Russian State Duma speaker warns Ukraine increasingly turning into terrorist stateRussian Politics & Diplomacy March 24, 11:06
France’s National Front leader baffled by Paris’ hostile stance towards RussiaWorld March 24, 10:41
Russian Paralympians prepare for PyeongChang 2018 despite suspensionSport March 24, 9:23
Terrorist gang eliminated in foiled attack on National Guard in ChechnyaWorld March 24, 9:10
Senior Pentagon official calls for information strategy on RussiaWorld March 24, 8:42
South Korea warns North Korea may hold new nuclear test by end of MarchWorld March 24, 7:20
Russian-US experiment to simulate outer space mission named SIRIUSScience & Space March 24, 6:20
Russian research agency selects 10 bids in ‘Flying Car’ contestScience & Space March 24, 5:41
Belarus opens case into plotting riots, 26 suspects detainedWorld March 24, 4:30
KIEV, June 2. /TASS/. The leader of Ukraine’s parliamentary faction Opposition Bloc on Tuesday demanded that ceasefire agreements reached in Minsk, Belarus, in February, should be enshrined in law.
"The authorities are not a step closer to implementing the Minsk agreements. There is still no progress towards resolving economic issues," Yuriy Boyko told a parliamentary meeting, adding that "indexation of wages and pensions amid rising inflation remained a thorny issue".
Boyko said the ruling coalition continued to satisfy its own political ambitions, paying no attention to people’s problems.
"The Minsk agreements should be enshrined in law. Against the backdrop of the international community's efforts to resolve the conflict, the parliament’s inactivity looks at least irresponsible," he said, noting that Monday’s hearings at the French Senate confirmed this.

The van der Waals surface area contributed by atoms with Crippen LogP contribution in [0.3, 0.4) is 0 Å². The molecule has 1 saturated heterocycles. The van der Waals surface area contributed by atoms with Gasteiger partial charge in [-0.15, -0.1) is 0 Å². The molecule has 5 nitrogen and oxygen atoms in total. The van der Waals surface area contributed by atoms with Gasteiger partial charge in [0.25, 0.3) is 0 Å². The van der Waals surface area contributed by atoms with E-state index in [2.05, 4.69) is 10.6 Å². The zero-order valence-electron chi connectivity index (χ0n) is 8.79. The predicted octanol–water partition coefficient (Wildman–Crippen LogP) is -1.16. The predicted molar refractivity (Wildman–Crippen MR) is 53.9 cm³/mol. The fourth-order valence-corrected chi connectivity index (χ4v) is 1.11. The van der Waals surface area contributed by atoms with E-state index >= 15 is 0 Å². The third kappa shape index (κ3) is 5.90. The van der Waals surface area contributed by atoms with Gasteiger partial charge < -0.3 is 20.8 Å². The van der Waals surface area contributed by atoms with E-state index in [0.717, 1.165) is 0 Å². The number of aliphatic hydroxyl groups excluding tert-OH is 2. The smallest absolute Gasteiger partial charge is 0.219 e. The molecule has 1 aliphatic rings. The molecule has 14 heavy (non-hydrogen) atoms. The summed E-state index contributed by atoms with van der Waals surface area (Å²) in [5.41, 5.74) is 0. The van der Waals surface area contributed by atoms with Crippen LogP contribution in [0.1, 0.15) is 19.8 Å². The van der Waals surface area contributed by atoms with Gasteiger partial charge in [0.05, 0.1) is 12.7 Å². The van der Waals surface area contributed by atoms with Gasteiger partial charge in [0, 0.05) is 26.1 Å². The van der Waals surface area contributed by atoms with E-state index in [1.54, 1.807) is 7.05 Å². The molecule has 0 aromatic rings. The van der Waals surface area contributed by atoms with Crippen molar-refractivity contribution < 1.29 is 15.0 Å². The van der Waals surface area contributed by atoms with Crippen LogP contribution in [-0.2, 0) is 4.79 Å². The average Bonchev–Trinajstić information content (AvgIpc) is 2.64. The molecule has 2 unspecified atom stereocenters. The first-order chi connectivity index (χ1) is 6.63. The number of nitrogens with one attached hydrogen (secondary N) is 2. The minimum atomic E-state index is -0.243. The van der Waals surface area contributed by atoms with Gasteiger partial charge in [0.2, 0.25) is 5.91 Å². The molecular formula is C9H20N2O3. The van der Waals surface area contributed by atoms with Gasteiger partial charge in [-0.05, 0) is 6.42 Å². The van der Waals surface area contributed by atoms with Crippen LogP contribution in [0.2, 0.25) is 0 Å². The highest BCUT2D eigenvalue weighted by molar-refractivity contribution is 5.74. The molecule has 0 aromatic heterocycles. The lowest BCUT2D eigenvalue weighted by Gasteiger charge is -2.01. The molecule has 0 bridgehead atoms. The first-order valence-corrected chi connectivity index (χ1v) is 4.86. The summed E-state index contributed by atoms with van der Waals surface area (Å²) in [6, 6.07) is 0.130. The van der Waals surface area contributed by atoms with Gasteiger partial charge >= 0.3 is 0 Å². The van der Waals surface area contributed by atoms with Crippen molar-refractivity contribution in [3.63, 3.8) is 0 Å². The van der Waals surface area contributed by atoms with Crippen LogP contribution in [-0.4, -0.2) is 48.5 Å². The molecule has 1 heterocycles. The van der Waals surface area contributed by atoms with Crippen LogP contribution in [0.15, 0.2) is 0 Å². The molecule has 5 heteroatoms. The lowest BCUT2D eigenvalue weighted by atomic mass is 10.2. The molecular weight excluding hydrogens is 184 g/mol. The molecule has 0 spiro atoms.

The Opposition Bloc’s press service said that French senators on June 1 discussed current developments and future prospects for Ukraine. Opposition deputies from the Verkhovna Rada also attended the meeting in Paris.
Participants signed a joint declaration, calling, among other things, for unquestioning support and full implementation of the Minsk agreements, prevention of infringement of freedom and arrests of journalists as well as the Ukrainian opposition’s unhampered work within the law.
The February 12 peace deal struck in the Belarusian capital by leaders of Russia, Ukraine, Germany and France envisaged a ceasefire between Ukrainian government forces and militia starting from February 15.
This was to be followed by withdrawal of heavy weapons from the line of military engagement by at least 15 kilometres (9 miles), prisoner release and agreement for international observers to monitor the truce.
Based on September’s stillborn Minsk peace protocol, the deal also laid out a road map for a lasting settlement in Ukraine, including local elections and constitutional reform to give the war-torn eastern regions more autonomy.